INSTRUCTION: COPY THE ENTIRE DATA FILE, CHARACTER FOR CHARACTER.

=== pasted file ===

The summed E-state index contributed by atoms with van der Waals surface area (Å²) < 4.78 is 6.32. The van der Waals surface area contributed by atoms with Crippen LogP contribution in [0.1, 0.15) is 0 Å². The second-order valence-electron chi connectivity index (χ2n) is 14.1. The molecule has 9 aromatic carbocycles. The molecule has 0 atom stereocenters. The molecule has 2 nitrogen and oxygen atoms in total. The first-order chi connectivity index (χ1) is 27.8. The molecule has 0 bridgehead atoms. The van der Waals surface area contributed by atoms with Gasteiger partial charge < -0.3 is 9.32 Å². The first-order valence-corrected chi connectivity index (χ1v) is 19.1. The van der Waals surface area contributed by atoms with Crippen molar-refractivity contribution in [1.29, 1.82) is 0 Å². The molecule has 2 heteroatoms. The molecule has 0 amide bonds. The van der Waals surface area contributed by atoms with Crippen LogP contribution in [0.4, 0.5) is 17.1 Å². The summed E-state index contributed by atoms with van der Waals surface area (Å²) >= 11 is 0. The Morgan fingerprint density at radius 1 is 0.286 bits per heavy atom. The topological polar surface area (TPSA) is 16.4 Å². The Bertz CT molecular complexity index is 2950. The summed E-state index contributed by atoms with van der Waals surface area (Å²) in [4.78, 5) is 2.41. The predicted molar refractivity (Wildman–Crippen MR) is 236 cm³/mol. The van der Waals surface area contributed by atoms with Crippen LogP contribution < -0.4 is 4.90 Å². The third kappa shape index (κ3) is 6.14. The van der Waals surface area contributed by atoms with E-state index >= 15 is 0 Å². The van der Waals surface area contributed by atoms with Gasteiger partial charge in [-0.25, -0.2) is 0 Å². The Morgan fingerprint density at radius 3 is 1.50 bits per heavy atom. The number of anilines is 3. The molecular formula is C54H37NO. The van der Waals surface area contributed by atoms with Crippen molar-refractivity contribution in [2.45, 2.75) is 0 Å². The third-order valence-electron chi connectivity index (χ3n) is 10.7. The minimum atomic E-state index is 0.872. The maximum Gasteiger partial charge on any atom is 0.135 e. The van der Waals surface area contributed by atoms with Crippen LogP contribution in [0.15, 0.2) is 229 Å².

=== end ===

The summed E-state index contributed by atoms with van der Waals surface area (Å²) < 4.78 is 6.32. The van der Waals surface area contributed by atoms with Crippen LogP contribution in [0.1, 0.15) is 0 Å². The second-order valence-electron chi connectivity index (χ2n) is 14.1. The molecule has 9 aromatic carbocycles. The molecule has 0 atom stereocenters. The molecule has 2 nitrogen and oxygen atoms in total. The first-order chi connectivity index (χ1) is 27.8. The molecule has 0 bridgehead atoms. The van der Waals surface area contributed by atoms with Gasteiger partial charge < -0.3 is 9.32 Å². The first-order valence-corrected chi connectivity index (χ1v) is 19.1. The van der Waals surface area contributed by atoms with Crippen molar-refractivity contribution in [1.29, 1.82) is 0 Å². The molecule has 2 heteroatoms. The molecule has 0 amide bonds. The van der Waals surface area contributed by atoms with Crippen LogP contribution in [0.4, 0.5) is 17.1 Å². The summed E-state index contributed by atoms with van der Waals surface area (Å²) >= 11 is 0. The Morgan fingerprint density at radius 1 is 0.286 bits per heavy atom. The topological polar surface area (TPSA) is 16.4 Å². The Bertz CT molecular complexity index is 2950. The summed E-state index contributed by atoms with van der Waals surface area (Å²) in [4.78, 5) is 2.41. The predicted molar refractivity (Wildman–Crippen MR) is 236 cm³/mol. The van der Waals surface area contributed by atoms with Crippen LogP contribution < -0.4 is 4.90 Å². The third kappa shape index (κ3) is 6.14. The van der Waals surface area contributed by atoms with E-state index >= 15 is 0 Å². The van der Waals surface area contributed by atoms with Gasteiger partial charge in [-0.25, -0.2) is 0 Å². The Morgan fingerprint density at radius 3 is 1.50 bits per heavy atom. The number of anilines is 3. The molecular formula is C54H37NO. The van der Waals surface area contributed by atoms with Crippen molar-refractivity contribution in [2.45, 2.75) is 0 Å². The third-order valence-electron chi connectivity index (χ3n) is 10.7. The minimum atomic E-state index is 0.872. The maximum Gasteiger partial charge on any atom is 0.135 e. The van der Waals surface area contributed by atoms with Crippen LogP contribution in [0.15, 0.2) is 229 Å².